So it was a bit of a thrill to see this!
There was only one flowering stem, but it had 3 buds and they all opened. The flower seems a bit 'skinny', but otherwise a regular I. versicolor. Next year's flowers may be more substantial; it isn't unusual for a plant's first flowers to be a bit small.
Then there is the 'red' form, called 'Kermesina'. It seems to come true from seed. All the plants I got bloomed purple-red like this.
But my favourite is still the plain, common blue one. It is an adaptable beast and will do quite well in a variety of situations. In the wild you may find it on the shores of rivers or lakes, or in a bog. In the garden, it will cope with typical flower-border conditions. I know a field near my place that has a few inches of soil over a flat limestone pavement and it blooms there by the hundreds every year.
But seeing this Iris in a bog, as I did at the White Lake Fen, is a revelation.
The leaves were a full 3' high, the flower stalks were a good 12" above the leaves, and the flowers were twice the size of the ones I have at home. The picture above was taken near the Fen. It was a very sunny day and the image is a bit contrasty, but you can see the vigour of these flowers.Clearly it likes to have its feet or at least its socks, wet.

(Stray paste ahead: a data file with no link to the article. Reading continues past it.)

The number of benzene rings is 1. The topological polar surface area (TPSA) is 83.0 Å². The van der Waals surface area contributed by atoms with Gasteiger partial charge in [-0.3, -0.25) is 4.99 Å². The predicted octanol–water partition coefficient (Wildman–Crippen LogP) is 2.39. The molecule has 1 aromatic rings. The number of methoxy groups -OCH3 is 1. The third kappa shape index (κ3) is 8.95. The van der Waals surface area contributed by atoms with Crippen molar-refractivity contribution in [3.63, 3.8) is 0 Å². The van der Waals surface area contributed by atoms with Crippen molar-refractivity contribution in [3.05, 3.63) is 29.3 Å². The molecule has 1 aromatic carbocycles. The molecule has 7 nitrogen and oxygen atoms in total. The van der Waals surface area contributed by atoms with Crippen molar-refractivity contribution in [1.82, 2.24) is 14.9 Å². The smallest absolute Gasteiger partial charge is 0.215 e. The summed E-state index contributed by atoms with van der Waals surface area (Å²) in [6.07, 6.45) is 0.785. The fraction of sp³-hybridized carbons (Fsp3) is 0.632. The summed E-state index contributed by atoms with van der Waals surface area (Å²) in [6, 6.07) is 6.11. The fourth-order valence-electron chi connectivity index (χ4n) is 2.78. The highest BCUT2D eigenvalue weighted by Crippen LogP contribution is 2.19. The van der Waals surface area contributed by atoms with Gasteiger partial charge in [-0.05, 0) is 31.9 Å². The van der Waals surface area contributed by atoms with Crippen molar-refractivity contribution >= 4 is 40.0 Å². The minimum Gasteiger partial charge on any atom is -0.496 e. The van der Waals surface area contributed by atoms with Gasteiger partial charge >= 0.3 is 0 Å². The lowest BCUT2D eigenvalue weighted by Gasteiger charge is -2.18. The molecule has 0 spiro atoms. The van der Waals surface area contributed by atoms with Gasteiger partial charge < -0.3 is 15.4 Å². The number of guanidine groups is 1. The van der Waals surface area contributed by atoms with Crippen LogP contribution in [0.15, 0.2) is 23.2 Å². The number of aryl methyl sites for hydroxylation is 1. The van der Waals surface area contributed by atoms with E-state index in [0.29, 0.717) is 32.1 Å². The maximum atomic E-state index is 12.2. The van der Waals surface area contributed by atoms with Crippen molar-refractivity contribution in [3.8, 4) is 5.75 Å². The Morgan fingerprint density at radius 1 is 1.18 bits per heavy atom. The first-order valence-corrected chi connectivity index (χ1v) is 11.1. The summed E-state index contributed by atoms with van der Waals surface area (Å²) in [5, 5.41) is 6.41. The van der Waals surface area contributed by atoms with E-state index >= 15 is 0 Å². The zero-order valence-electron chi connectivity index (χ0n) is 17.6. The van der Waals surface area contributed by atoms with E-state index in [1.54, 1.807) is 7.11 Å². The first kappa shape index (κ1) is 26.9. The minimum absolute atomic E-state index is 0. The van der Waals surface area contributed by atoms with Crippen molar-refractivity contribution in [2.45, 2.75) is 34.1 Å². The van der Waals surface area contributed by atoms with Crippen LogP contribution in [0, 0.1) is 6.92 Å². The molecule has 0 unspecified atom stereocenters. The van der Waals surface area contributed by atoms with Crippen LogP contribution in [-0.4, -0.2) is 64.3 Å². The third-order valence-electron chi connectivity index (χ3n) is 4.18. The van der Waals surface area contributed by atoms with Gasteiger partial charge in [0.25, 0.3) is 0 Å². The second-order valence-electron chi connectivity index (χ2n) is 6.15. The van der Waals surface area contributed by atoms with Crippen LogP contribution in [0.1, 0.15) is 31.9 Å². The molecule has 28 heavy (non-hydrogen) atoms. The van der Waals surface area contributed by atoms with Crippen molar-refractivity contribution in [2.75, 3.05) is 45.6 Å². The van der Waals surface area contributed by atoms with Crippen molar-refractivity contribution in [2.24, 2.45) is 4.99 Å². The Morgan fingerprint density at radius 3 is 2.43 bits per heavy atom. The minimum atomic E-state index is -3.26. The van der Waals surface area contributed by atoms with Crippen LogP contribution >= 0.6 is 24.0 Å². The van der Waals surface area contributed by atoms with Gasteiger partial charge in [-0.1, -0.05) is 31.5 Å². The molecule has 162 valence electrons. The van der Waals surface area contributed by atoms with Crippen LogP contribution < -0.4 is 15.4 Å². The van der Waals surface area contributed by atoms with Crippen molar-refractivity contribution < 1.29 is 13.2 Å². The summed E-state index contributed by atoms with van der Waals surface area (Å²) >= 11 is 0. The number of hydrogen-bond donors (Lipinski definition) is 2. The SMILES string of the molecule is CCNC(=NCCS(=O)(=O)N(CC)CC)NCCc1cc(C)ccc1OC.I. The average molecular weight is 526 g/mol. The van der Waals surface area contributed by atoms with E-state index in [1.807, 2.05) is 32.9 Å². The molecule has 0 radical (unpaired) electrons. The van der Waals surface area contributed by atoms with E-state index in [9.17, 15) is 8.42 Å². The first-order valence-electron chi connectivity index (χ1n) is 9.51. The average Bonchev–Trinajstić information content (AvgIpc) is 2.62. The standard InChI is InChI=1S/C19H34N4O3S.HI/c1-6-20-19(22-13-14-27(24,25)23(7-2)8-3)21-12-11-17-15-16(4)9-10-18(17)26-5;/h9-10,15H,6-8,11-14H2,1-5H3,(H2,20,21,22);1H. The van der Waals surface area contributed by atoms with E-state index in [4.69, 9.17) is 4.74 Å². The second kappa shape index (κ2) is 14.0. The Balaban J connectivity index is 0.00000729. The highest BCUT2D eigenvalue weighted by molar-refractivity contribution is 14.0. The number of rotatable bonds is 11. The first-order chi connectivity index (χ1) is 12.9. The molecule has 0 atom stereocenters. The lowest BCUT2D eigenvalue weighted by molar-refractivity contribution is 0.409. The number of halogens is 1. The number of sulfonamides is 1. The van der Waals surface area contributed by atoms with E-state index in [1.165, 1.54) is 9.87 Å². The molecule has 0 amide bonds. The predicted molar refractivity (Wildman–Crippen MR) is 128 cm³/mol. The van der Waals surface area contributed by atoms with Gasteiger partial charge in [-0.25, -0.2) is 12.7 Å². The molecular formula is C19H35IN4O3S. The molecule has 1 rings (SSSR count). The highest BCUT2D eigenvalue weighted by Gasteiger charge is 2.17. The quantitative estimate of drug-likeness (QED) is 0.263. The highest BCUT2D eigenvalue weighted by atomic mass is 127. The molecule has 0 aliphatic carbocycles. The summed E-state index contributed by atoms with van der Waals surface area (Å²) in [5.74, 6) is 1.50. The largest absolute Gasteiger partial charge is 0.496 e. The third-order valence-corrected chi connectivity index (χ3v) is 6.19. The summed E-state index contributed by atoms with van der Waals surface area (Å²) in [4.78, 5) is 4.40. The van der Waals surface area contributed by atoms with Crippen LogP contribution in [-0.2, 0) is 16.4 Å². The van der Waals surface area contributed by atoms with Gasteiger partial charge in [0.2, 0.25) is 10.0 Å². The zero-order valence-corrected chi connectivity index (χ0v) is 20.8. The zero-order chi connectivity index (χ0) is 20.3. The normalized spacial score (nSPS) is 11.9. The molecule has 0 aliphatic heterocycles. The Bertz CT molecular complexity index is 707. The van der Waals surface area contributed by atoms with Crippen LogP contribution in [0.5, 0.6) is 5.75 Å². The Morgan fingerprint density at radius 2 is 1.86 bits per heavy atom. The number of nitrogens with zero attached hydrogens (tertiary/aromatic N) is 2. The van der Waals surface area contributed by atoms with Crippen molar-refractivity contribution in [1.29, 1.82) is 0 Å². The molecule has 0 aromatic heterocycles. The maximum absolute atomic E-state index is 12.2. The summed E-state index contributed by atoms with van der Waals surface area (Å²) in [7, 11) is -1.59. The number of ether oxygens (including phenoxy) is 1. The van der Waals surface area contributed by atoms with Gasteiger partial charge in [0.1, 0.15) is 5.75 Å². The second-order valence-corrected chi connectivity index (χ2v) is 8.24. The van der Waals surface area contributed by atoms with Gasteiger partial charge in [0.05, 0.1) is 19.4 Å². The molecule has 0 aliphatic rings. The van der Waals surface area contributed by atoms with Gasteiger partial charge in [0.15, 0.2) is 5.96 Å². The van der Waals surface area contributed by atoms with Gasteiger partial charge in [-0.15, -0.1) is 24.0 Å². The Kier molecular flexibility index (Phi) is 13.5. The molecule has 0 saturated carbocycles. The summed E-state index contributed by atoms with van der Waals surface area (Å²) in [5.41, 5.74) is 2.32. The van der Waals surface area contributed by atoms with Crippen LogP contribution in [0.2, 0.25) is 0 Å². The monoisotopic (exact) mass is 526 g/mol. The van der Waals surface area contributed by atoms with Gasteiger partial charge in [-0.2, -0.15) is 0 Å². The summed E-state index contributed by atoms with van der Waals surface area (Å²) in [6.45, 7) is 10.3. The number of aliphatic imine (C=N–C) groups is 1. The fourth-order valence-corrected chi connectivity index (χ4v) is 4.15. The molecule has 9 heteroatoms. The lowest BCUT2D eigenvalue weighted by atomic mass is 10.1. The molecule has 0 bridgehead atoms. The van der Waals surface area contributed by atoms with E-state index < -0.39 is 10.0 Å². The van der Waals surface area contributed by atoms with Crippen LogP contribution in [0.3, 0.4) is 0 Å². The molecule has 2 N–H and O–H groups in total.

There are actually two native Wild Blue irises, I. versicolor, and I. prismatica. I. prismatica differs in having very narrow leaves and somewhat more narrow petals. I don't know of it occurring in the wild in the Ottawa Valley, but if you can get a plant, it should do fine in your garden just like its cousin. These irises have fibrous roots like the Siberians, and can be handled in much the same way. They need dividing every few years to encourage blooming, but other than that, need little care. Full sun is best, but they can manage with dappled shade. They are not as susceptible to the various miseries that afflict Bearded Iris, another blessing.
If you love blue flowers, and what gardener doesn't, you need this one!